Jacob Weisberg wrote an article called "The End of Libertarianism" and set forth a wrath of libertarian rejoinders. I think Weisberg's final passage summarizes how he really feels:
The worst thing you can say about libertarians is that they are intellectually immature, frozen in the worldview many of them absorbed from reading Ayn Rand novels in high school. Like other ideologues, libertarians react to the world's failing to conform to their model by asking where the world went wrong. Their heroic view of capitalism makes it difficult for them to accept that markets can be irrational, misunderstand risk, and misallocate resources or that financial systems without vigorous government oversight and the capacity for pragmatic intervention constitute a recipe for disaster. They are bankrupt, and this time, there will be no bailout.
It was nice to see that I wasn't the only one whose blood boiled upon reading this egregious straw man of an argument. This being the internet, however, Weisberg's flimsy contentions were soon shredded by an all-star cast of libertarians.
Radley Balko: As I mentioned this morning, what gets me is this notion that libertarian ideas have been tried, and failed. That’s not the case at all. This administration has denounced libertarians at every turn. Its ideas come largely from the moral right and from the neconservatives, two groups wholly at odds with libertarianism.
Brink Lindsey: In firing this broadside, Weisberg poses as the pragmatic, empirically minded anti-ideologue. In fact, he is engaging in the lowest and most intellectually trivial form of ideological hack work.
Will Wilkinson: I think Weisberg rightly sees that control over the popular narrative about the causes of the financial collapse could have a big effect on public opinion. And Democrats are about to win the White House together with a robust Congressional majority. So here’s the main chance! The long-awaited dream! The desperate desire! The rightful claim of establishment liberals to the commanding heights is imminent! Now is the time! The sense of entitlement is about to meet title! And the GOP is in utter disarray, having long ago lost any semblance of a coherent philosophy of government. The field is almost clear. Only the utopian punter, holding a tattered copy of Atlas Shrugged, guards the goal line. The embittered professors and graying editors-in-chief cannot bear to wait another season. They will wake to their triumphant dawn. The cry goes up: “Smear the libertarian queer!” And never mind the rules. Bring it, Weisberg.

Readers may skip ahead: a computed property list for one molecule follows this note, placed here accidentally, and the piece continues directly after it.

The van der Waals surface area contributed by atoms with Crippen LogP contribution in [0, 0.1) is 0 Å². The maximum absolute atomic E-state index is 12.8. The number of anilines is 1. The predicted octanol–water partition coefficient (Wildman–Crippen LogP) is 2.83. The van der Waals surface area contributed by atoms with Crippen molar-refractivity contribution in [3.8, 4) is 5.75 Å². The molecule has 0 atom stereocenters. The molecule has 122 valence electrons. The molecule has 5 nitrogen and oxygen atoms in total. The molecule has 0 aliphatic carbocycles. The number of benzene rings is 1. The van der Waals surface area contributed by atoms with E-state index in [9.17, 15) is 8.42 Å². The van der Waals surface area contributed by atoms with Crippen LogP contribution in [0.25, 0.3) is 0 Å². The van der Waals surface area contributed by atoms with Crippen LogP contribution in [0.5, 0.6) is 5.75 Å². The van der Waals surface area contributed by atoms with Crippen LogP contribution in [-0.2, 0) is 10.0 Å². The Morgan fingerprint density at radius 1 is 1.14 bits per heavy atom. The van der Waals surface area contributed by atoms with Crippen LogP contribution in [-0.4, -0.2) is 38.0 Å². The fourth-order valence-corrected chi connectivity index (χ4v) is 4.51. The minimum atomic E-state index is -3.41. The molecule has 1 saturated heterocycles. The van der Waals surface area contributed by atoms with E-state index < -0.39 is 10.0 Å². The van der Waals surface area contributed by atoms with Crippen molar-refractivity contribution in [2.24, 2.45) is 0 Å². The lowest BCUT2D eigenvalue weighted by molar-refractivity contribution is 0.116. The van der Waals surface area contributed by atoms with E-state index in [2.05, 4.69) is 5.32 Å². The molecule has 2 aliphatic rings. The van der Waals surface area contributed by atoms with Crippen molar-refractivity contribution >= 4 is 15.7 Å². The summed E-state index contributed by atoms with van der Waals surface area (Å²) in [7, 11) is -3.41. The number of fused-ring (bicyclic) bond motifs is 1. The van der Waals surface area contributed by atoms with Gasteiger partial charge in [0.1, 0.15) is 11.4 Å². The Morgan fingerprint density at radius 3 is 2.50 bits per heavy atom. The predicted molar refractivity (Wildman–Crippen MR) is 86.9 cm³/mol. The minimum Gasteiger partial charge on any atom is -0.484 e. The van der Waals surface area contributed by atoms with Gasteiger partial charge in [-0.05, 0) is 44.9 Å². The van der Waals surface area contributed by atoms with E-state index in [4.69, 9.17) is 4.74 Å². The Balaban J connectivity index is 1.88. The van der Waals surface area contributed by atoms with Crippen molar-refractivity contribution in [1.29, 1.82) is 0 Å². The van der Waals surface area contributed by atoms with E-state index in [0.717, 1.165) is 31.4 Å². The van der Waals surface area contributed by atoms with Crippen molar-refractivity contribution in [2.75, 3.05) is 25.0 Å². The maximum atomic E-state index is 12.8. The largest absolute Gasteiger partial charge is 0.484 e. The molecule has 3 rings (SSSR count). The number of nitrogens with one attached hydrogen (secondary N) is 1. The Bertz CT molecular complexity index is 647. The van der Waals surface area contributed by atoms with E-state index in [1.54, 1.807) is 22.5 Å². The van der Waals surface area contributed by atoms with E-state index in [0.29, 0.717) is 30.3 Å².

Jesse Walker: When you don't believe in the heroic corporate chieftain, it should be equally hard to put your faith in that alternative fantasy, the heroic regulator: neutral and public-spirited, always attuned to market failure, constantly prepared to right the ship of commerce. Instead we favor a decentralized system of checks and balances, of which the most important are the checks imposed by an open, competitive marketplace. Not because it's heroic, but because it can ruthlessly cut a would-be hero down to size.
Matt Welch: There is no space in Weisberg's conception of "libertarians" for people like, for instance, me: Not remotely a utopian, not "of the right," never read an Ayn Rand novel, spent high school playing sports instead of reading political philosophy, don't want to do history over (except for Game 5 of the 1986 ALCS), and don't pine for some presumably awful world where everyone shares my political views. (And, I might add, unlike Weisberg, I don't want to convert my political views into increased state power over fellow citizens who don't happen to agree with me.) No, I just think that, all things being equal, capitalism is vastly superior to socialism, government is by definition inefficient, and would be much better off focused on essential tasks, rather than, say, nationalizing hundred-billion-dollar chunks of the mortgage industry, or trying to guarantee that asset prices never depreciate. In my world, at least, not all regulation is automatically evil, just ripe for being gamed by the very interests being regulated, and so better when pruned back.
I think Matt Welch just about perfectly captures my thoughts.